NORWALK, Conn. & MADISON, Wis.—The Multiple Myeloma Research Consortium (MMRC) announced Sept. 22 that it has opened six new clinical trials in 2014, says they “represent some of the most promising and brand new treatments in development today,” and is on track to open more multiple myeloma clinical trials during 2014 than any other year since the consortium was founded in 2004. And, a little under three weeks earlier, Cellectar Biosciences Inc. announced that the U.S. Food & Drug Administration (FDA) has accepted the company’s investigational new drug (IND) application to begin clinical study of I-131-CLR1404, a highly selective cancer-targeting radiopharmaceutical, in patients with relapsed or refractory multiple myeloma.
“Together, with our committed and world-class partners, we have opened six incredibly exciting new trials for multiple myeloma patients who are running out of treatment options,” said Dr. Fiona An, senior vice president of clinical research for the Multiple Myeloma Research Foundation (MMRF) and MMRC. “We have such a robust pipeline of promising investigational agents—from monoclonal antibodies to first in class novel therapy to all oral regimens—and we are confident that they can prove to have a significant impact for many of our patients.”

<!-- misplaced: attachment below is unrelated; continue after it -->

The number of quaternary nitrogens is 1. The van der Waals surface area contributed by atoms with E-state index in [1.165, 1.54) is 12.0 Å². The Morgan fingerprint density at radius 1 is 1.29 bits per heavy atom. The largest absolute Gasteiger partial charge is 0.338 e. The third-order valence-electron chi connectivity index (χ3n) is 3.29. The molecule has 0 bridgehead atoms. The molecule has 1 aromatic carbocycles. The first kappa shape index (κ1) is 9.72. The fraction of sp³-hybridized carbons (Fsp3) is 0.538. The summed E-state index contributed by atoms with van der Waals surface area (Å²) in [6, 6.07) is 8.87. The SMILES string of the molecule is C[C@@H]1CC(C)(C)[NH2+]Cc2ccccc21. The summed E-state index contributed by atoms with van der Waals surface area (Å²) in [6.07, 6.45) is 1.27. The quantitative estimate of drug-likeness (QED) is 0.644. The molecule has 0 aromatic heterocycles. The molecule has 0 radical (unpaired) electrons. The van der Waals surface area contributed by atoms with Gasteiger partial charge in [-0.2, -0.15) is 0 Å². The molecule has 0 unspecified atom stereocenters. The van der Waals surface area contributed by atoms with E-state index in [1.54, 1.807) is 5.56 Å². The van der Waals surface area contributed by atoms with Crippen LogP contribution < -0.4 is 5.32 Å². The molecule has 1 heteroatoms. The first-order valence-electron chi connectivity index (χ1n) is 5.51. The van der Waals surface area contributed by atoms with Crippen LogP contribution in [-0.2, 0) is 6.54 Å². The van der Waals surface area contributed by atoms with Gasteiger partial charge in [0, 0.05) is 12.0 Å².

The MMRC-related trials are:
- A Phase 1, multicenter, open-label, dose-escalation combination study of marizomib, pomalidomide, and low-dose dexamethasone in subjects with relapsed or refractory multiple myeloma. Marizomib is a novel proteasome inhibitor from Triphase, in the same class as Velcade (bortezomib) and Kyprolis (carfilzomib), that has been studied in a Phase 1 single-agent trial in the MMRC. Investigators believe that it can work in patients who are resistant to other proteasome inhibitors.
- A multicenter, Phase 1/2b study of ibrutinib, in combination with Kyprolis in subjects with relapsed or relapsed and refractory multiple myeloma. Ibrutinib blocks a protein called Bruton’s tyrosine kinase and is an oral drug already approved by FDA for patients with mantle cell lymphoma and chronic lymphocytic leukemia who have received at least one prior therapy, and for all patients with Deletion 17 p CLL.
- A Phase I study of the combination of a selective inhibitor of nuclear export called Selinexor (KPT-330), with Kyprolis and dexamethasone in patients with relapsed or relapsed/refractory multiple myeloma. Selinexor is the first in a new class of drugs to be tested in multiple myeloma, and the MMRF played a key role in prioritizing multiple myeloma as an early indication by providing Karyopharm, the manufacturer, with a Biotech Investment Award in 2010.
- A Phase I study of SAR650984 in combination with Kyprolis for the treatment of relapsed or refractory multiple myeloma. SAR650984 is an anti-CD 38 monoclonal antibody therapy that was previously studied in combination with Revlimid and dexamethasone in the MMRC. Early results show that this treatment can be effective—even as a single agent—in patients who have failed all other options.
- A Phase I/II trial of ixazomib (MLN9708) in combination with Pomalyst (pomalidomide) and dexamethasone for relapsed or relapsed refractory multiple myeloma. Previous Phase I and II research with ixazomib in combination with lenalidomide and dexamethasone in newly diagnosed patients found high response rates and increased depth of response. Ixazomib is a once-a-week pill that has the potential to enable the first all-oral proteasome-based treatment regimen.